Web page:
Phonics and morphology go together

Years ago I gave a talk about spelling for Learning Difficulties Australia, focussing on how phonemes (speech sounds) are represented by graphemes (the spellings of these sounds).

At question time, someone asked me whether morphemes matter for spelling. Morphemes are the smallest units of meaning in language. Short words (e.g. cat, red, help) often contain only one morpheme, but longer words (e.g. catflap, reddish, unhelpfulness) usually contain more than one meaningful part (e.g. cat + flap, red + ish, un + help + ful + ness). Continue reading

Teaching vowel spellings with a moveable alphabet

Late last year we made some videos with the help of a couple of amazing kids. Heroic Harrison, then aged four, has already starred in a couple of blog posts about early literacy apps and Embedded Picture Mnemonics.

His sister Amazing Amelie, then aged seven, here helps me demonstrate an approach I use to teach about vowel spellings with the Spelfabet moveable alphabet. Sorry it’s taken me so long to put this video up, was already snowed under before we had to switch to online therapy.

You don’t have to use my download-and-print moveable alphabet for this activity if you have a similar one, including an online one, or prefer to make your own. You can also devise your own teaching sequences, or try my Level 3 sequences. If getting anything from my shop before 30 June 2020, don’t forget to use the COVID-19 coupon code to get 30% off.

Thanks to Amelie for her amazing help, and to Caitlin Stephenson for organising this.

Why is the Vic Ed Dept promoting a Fountas and Pinnell assessment?

Last year, Victorian Education Minister James Merlino said the Education Department did not promote or endorse specific programs, and schools were best-placed to make these decisions.

This year, the Victorian Education Department is inviting schools in the North-East region to apply for up to $2000 to be spent on either Fountas and Pinnell or PAT Reading assessments, or a choice of three maths assessments:

The extra funds and emphasis on data-driven instructional decision-making are welcome, but not if they help teachers gather data on how well children can memorise and guess words, or identify children who are struggling with reading comprehension, without clarifying why (decoding? language comprehension? both?).

I’m no expert on mainstream educational assessments for typically-developing older students, but literacy assessments for beginners and strugglers (such as the ones listed here) should assess the skills that matter most for learning to read and spell.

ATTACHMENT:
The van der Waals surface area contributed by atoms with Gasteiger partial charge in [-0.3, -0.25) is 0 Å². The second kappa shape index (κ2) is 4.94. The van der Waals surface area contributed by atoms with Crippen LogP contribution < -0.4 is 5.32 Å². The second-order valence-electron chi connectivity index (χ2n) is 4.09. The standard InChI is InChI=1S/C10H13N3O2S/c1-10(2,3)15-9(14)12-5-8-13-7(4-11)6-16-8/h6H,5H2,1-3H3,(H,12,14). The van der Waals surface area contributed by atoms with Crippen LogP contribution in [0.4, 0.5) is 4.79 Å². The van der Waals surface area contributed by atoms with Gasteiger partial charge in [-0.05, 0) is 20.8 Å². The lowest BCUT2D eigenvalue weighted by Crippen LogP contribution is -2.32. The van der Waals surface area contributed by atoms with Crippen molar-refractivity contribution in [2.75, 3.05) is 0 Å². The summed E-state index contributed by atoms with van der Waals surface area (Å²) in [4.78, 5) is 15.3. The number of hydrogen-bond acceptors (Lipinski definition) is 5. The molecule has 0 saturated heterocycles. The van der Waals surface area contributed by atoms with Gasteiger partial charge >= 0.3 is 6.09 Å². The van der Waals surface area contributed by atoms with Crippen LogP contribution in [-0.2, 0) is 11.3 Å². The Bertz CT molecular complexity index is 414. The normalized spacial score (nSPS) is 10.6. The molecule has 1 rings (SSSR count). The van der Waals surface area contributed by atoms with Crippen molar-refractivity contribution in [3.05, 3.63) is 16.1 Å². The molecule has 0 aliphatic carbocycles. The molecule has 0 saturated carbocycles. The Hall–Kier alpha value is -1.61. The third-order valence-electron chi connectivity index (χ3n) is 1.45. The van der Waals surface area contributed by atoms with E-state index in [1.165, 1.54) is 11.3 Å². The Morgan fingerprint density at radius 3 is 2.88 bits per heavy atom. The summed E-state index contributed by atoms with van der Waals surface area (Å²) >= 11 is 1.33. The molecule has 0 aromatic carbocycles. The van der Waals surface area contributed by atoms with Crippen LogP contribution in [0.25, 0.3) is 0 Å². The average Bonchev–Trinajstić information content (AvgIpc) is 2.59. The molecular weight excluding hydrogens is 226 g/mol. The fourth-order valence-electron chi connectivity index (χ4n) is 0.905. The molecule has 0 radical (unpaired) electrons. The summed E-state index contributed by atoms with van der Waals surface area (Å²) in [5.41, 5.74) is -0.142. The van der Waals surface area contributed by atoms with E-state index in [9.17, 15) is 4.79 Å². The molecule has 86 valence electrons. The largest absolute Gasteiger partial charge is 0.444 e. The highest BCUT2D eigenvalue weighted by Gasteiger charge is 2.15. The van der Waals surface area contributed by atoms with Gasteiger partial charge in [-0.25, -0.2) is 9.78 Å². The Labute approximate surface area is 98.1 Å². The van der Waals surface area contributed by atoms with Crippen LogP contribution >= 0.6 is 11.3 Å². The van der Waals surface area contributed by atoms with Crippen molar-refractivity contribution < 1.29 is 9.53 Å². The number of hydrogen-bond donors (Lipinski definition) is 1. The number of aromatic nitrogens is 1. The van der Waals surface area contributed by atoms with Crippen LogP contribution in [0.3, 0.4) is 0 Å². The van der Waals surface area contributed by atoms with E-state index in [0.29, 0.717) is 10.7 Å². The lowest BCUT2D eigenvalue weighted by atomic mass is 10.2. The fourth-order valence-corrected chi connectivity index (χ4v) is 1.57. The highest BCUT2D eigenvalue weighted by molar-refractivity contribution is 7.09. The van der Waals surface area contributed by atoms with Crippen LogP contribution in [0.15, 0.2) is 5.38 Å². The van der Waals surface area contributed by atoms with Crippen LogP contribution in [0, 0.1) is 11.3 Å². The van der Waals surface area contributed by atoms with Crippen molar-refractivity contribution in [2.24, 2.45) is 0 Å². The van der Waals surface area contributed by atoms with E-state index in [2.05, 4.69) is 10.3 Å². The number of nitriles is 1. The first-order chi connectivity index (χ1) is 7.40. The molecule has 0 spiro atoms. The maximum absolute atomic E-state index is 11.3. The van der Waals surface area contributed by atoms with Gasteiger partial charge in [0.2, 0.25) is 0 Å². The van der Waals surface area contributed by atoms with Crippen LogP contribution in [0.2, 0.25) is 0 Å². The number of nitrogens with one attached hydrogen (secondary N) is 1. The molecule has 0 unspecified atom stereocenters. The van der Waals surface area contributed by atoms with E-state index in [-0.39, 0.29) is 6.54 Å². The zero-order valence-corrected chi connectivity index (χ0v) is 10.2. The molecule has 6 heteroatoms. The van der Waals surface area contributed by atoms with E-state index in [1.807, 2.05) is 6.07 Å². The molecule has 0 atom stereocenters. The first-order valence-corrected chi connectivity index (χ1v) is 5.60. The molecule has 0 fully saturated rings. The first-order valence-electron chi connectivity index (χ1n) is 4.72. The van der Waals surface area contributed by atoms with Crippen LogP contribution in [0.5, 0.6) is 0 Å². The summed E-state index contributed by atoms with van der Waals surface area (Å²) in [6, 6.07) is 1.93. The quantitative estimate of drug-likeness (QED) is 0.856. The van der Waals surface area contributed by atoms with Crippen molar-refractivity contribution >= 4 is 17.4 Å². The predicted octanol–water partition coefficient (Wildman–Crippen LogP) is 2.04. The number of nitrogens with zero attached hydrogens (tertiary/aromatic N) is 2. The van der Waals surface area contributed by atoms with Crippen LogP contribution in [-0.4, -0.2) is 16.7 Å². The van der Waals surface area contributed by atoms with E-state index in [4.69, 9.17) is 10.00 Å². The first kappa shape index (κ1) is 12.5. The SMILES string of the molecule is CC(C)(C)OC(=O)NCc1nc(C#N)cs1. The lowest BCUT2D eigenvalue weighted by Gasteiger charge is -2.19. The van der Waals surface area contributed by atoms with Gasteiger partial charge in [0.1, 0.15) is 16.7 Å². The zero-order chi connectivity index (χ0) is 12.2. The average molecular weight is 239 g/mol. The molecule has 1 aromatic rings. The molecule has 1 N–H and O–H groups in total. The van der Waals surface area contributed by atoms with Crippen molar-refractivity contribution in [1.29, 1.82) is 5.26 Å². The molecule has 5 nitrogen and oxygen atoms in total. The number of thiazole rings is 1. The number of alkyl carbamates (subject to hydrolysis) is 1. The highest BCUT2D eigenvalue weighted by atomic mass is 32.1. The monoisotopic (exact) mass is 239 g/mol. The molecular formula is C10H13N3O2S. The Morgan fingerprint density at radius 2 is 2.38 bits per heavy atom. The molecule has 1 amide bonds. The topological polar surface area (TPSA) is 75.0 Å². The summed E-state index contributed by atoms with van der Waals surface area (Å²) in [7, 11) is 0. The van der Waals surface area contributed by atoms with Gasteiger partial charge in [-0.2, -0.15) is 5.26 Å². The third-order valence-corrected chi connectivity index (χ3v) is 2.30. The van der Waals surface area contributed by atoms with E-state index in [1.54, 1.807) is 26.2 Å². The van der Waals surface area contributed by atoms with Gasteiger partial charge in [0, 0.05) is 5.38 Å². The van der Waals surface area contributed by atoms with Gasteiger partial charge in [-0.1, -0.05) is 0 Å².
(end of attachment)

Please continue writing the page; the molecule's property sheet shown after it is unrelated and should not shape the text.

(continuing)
These include phonemic awareness and letter knowledge in beginners, and phonological memory, rapid automatised naming, word and pseudoword reading and spelling in strugglers. These assessments can identify word-level reading/dyslexia-type difficulties, and thus powerfully inform effective instructional decision-making.

Children who seem to have oral language comprehension problems, which also affect reading comprehension, should be referred to a speech pathologist. Children whose comprehension problems arise from pedagogy that prioritises form over content need their teachers to read The Knowledge Gap by Natalie Wexler.

I have only once administered a Fountas and Pinnell assessment, and it left me scratching my head. I just don’t get the whole balanced literacy/guided reading headspace, which has its roots in the now-debunked idea that reading is a psycholinguistic guessing game.

You might already have watched the US Reading League video of psychologist Steve Dykstra unpacking the statistics in the “gold standard” study on Fountas and Pinnell’s Leveled Literacy Intervention program, showing the program was ineffective, though since most teachers don’t know how to read the statistics, they believe the marketing materials, and keep buying it. This doesn’t exactly build my confidence in the validity or reliability of Fountas and Pinnell assessments.

On the assessment page of the Fountas and Pinnell  website, you’ll see that the Benchmark Level Assessment assesses “students’ independent and instructional reading levels according to the F&P Text Level Gradient™“. The last time I looked, this gradient did not reflect the sequence of sounds, spelling patterns and word parts being taught in literacy lessons.

Fountas and Pinnell books for beginners are predictable/repetitive texts, which don’t simplify spelling patterns, and thus tend to encourage children to memorise and guess words, not decode them. I’d be (pleasantly) surprised if their assessments don’t reflect the same logic.

The PAT is the other reading test North-East region schools are currently allowed to buy with this new funding. The Australian Council for Educational Research sells the PAT tests, and its website says that the “Progressive Achievement Tests in Reading assess students’ reading comprehension skills, vocabulary knowledge and spelling”. It doesn’t say anything about word-level reading or phonemic awareness.